In Marie Kreutzer’s Corsage, one of a litany of revisionist biographical dramas that seek to wrench screams of agony from the effacing demeanour of the past, there are not disturbances in the gilded cage of royalty as much as there are intermittent assertions of composure in a whirlwind of insubordination. Like many other inhabitants of the framework Pablo Larrain’s portraits of grief have (to largely uninspiring effects) inspired, the film contextualizes aristocratic respectability through the eyes of an avatar of disaffection with that very period. In this particular instance, it is Vicky Krieps’ rendition of Empress Elizabeth of Austria, subject of five prior Austrian-German adaptations and honorary member of the Habsburg lineage (by virtue of her marriage to Emperor Franz Joseph I). Krieps’ rendition of the Duchess affectionate known as Sisi is a beacon of animated-ness, in stark contrast to the Neoclassicist portraits that royally-appointed painters craft of her. Much like the corsets (which translates to corsage in French) she wears that are gradually tightened to an almost suffocating extent, Elisabeth’s portraits constrain her by entrapping her within the grinding wheels of time that she seeks so desperately to escape. It is therefore no wonder that she is drawn to the burgeoning technology of the moving picture, whose innumerable frames provide her with an endless avenue of green to walk upon. It is in these sparse moments of sublimation that the film’s painfully-recreated period trappings fall and Krieps is positioned as the film’s emotional centre- it is disappointing, then, that littered in between these moments is the structure of an often embarrassingly homiletic script.
Upon witnessing Krieps’ usage of a cigarette as an instrument of quiet defiance, one recalls the inimitable Marlene Dietrich’s dual turns as royal subject and state consort respectively in The Scarlett Empress and Dishonored. Like Dietrich, Krieps’ performance upholds a certain steely poise that is guarded but not cold- even when she is framed regally, as the centre of the frame drawing infirmed soldiers and upper-class guests likewise towards her, she simultaneously evokes a certain roguish charm that renders her magnetic to watch. Similarly, the way in which the cigarette is contextualized as an instrument of warring impulses in the films of von Sternberg is similarly wielded by Elisabeth as a show of defiance- in one of the film’s tensest sequences, Elisabeth gracefully lights a cigarette at dinner as her husband gawks at her in a tenuous mix of bewilderment and indignation. The camera tracks her walking across the room as not an Empress but as a disaffected woman whose patience has finally been maximized. Though the lens of the camera bears a certain reverence to Krieps, it does not refrain from spurning her either-much of Corsage’s most piercing emotional beats stem not from an overbearing application of diegetic music but from mere glances that are held on to for long enough that the accusations implicit in them are directed towards us as well as Elisabeth.
In its incorporation of Kris Kristofferson’s Help Me Make It Through The Night, and as a work of revisionist fiction centred across a re-examination of royalty, Corsage might be seen as analogous to Sofia Coppola’s Marie Antoinette, the latter of which has a similar degree of playful irreverence towards its subject matter. What distinguishes the two, however, is that Coppola’s film is hermetically-sealed in its form- everything from the film’s costume design to its soundtrack is designed to mould a sphere of fantasy, where the rigidity of loyalty coexists with the freedoms it allows.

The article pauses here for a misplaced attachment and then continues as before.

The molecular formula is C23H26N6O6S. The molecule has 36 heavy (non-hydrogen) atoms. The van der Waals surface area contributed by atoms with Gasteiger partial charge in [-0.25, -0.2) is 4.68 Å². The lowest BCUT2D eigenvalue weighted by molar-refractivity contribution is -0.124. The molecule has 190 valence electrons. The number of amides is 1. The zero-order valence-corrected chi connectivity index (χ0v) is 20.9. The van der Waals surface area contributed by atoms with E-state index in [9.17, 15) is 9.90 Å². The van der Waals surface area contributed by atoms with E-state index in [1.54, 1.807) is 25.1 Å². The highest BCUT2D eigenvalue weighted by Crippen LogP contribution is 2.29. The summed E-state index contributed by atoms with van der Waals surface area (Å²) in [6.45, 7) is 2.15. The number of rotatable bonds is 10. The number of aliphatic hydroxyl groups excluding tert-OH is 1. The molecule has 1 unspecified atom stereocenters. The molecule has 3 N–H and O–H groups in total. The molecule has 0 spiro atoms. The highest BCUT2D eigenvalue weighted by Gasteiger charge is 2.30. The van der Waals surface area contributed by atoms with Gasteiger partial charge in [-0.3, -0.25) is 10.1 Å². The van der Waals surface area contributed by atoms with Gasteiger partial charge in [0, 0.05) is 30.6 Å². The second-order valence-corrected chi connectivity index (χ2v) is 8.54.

Corsage, however, largely remains within the confines of a history textbook, in that its staid refusal to stray from the formal structure of the biopic- which is, more often than not, a visual translation of a Wikipedia article- continually restrains the film from taking more intriguing digressions. Elisabeth’s attempt to relinquish her royal duties by appointing a trio of doppelgangers, one of the more compelling manifestations of the film’s concerns with identity, is one of the few instances in which the emotional turmoil she undergoes takes the form of images, as opposed to varied and equally tiresome monologues that litter the rest of the film. The frigidity of its framing, however, is not without reason- though the film is littered with the specks of shining metal that characterizes opulence, they exist as a collection of minute respite against the drab, lifeless palace walls that enclose Elisabeth. In a similar vein, the seeds of a thematic digression towards decay are sown when Elisabeth, visiting a war hospital, lights a cigarette (to the comic bemusement of the doctor escorting her), and lays down next to a patch-stricken soldier, offering him a cigarette. She therefore discovers renewal and purpose in places that seem to suggest loss and deterioration. Krieps’ magnetism is palpable, and yet rather than allowing her room to indulge in reshaping history, the camera seems all too restrictive in its binding of Elisabeth to notions of performative defiance that seem fundamentally opposed to Krieps’ fluidity as a performer.
In attempting to loosen the shackles of satin that bound the real Empress Elisabeth, Corsage’s reimagining of the monarch as a woman unbound by the dreariness of royal duty is perhaps most effective in its re-envisioning when it refuses to conform to the stuffiness of the costume drama, weaving its own flighty fable of an Empress who recognized the potential of the motion picture long before anyone else, and whose veneer of satisfaction in the presence of her impotent husband was enabled only by a heroin addiction. It is precisely the scarcity of these moments, then, that renders the film a heady, uneven combination of fact and fiction, whose ambitions outstrip its formal flatness.